Bank of America loses Motion to Dismiss; Palm Beach author’s case moves forward

Lawsuit involves a $70-million claim against the financial institution.
(PR NewsChannel) / October 13, 2011 / PALM BEACH, Fla. 

TJ Fisher and her dog, Madame Calliope de Bourbon

On Friday banking behemoth Bank of America (BofA) (NYSE:BAC) failed to convince 15th Judicial Circuit Court of Florida to dismiss author TJ Fisher’s multimillion dollar lawsuit against the financial giant and its former Palm Beach branch vice president Peter Kafouros. Six months after Fisher first filed a $70-million legal action against the financial institution, Judge Thomas H. Barkdull, III denied the bank’s Motion to Dismiss.

Across the bridge from the Town of Palm Beach’s sandbar island of swaying palm trees and cloistered mansions, Fisher’s court papers indicate a forthcoming colorful clash and showdown between “David and Goliath.”

Palm Beach and French Quarter resident Fisher prevailed in round one when her attorney, sole practitioner Timothy W. Schulz, Esq., successfully moved the Negligence Claim case forward.

“The importance of the Court’s ruling is that the Judge determined the Amended Complaint states a legal cause of action against Bank of America for negligence, negligent training and supervision, and for breaching its duty to disclose critical information to its customers, all claims the bank sought to dismiss,” Schulz said.

Occasionally referred to as a “socialite,” pink Cadillac-driving Fisher’s dramatic tale and unusual legal odyssey includes some colorful elements: New Orleans, ex-Baltimore Ravens defensive end Michael McCrary, Hurricane Katrina and Louisiana’s third tallest building, the Plaza Tower.

Fisher’s suit seeks to establish how improper BofA transactions, tied to the Plaza Tower, extends to the culpability of entangling her into a firestorm of civil litigation first filed in 2007. A McCrary-spawned civil Complaint launched a flurry of legal actions naming Fisher as a “co-conspirator” in a dispute over an insurance settlement that dragged her through 13 separate federal and state courts in Florida, Louisiana, Maryland and the District of Columbia. The case remains ongoing.

Fisher’s spouse and his former partner led the New Orleans real estate development deal that involved McCrary and jointly owned LLCs; when the partnership soured, Fisher was held legally liable for her spouse’s fallout and consequences. Fisher received a 2008 Baltimore, Maryland $33.3-million default judgment levied against her, later overturned on appeal, however court documents reflect another seven-figure default decree in favor of McCrary soon looms against Fisher, pending from a recent judicial opinion to uphold default judgments.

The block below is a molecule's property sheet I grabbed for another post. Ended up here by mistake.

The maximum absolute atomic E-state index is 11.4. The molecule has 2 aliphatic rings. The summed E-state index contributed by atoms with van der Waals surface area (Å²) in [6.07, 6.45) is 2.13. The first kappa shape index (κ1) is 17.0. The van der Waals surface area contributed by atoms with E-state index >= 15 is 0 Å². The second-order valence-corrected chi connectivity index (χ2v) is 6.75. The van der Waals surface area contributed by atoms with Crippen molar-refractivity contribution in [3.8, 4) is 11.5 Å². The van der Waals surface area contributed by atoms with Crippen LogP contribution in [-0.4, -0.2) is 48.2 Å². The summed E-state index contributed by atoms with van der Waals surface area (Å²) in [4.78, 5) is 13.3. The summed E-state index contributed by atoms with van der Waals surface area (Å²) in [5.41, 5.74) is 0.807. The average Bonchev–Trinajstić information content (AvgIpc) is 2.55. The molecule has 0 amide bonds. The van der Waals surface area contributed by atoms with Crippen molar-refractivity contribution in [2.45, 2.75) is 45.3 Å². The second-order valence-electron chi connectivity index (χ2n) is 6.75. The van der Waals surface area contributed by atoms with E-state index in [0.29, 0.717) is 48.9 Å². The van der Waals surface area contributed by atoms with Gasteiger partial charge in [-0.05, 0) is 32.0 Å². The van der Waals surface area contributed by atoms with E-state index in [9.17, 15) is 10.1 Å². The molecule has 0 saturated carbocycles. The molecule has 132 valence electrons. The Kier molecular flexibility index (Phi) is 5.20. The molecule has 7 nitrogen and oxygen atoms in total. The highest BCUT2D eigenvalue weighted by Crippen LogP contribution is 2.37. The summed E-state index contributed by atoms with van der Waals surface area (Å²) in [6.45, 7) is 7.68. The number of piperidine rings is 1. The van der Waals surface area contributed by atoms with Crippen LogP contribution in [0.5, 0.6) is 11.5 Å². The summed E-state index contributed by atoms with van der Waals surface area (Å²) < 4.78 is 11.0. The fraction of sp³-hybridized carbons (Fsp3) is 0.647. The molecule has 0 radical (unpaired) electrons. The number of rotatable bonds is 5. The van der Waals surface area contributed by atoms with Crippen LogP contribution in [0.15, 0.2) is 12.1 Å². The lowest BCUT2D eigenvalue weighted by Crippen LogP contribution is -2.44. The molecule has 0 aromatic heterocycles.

“Banks and bankers don’t necessarily mean to cause harm, but they can cause a lot of harm,” Fisher said, referring to banking transactions, which she claims triggered her ultimate financial freefall. Fisher believes that her lawsuit will have long-term ramifications on overhauling banking industry standards. She says her saga embodies the definitive cautionary tale of how spouses, children, parents, shareholders or LLC members can become unwittingly mired in scorched-earth litigation, due to banking procedure oversight and errors, and lack of proper due diligence.

In delivering BofA news they hoped not to hear — and overriding BofA arguments that Florida’s “Economic Loss Rule” shields financial institutions from responsibility and accountability for losses resulting from negligence — Judge Barkdull denied the bank the opportunity to stop the case and block the author/producer’s next step of discovery.

In losing their Motion to Dismiss the case, Fisher’s claim against BofA remains entrenched in state not federal court jurisdiction. In a separate court action proceeding in the same Palm Beach County courthouse, the “eccentric” and flamboyant author remains ensnared a related foreclosure saga with BofA controlling two mortgages on her Palm Beach home. Like one in every four Florida homeowners, Fisher is battling her home going to the auction block.

Following in the footsteps of ex-New Orleans neighbor Nic Cage, Fisher lost her Bourbon Street French Quarter house to foreclosure auction in late September, all tied into the intricacy of being locked into the domino-effect spiral of losses that BofA actions and irregularities plunged Fisher into, according to Fisher. Over the course of McCrary’s ruinous litigation against Fisher, Fisher has been divested of virtually every asset and personal belonging.

“But I still have my three dogs, cat and two parakeets,” quips Fisher, “and they’re priceless.”

Noted international legal counsel for the entertainment industry, Russell Smith, Esq. and Frank Dehn, Esq. (New York, London, Los Angeles, India) of SmithDehn LLP and their legal assistance firm SDD Global Solutions, will assist Schulz in case preparation, as will Fisher’s longtime attorneys in the McCrary litigation, Richard Winelander, Esq. of Baltimore and Al M. Thompson, Jr., Esq. of New Orleans.

Fisher is a member of the Writers Guild of America (WGA), Directors Guild of America (DGA), Producers Guild of America (PGA), Dramatists Guild of America (DG), Authors Guild (AG), National Academy of Television Arts and Sciences (ATAS), Screen Actors Guild (SAG), Actors’ Equity Association (AEA), and other professional guilds and organizations.

DOWNLOAD:  Denial of Motion to Dismiss

For more information on TJ Fisher, please visit:

Glenn Selig
PR firm:  The Publicity Agency
Phone: (813) 708-1220

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SOURCE:  TJ Fisher

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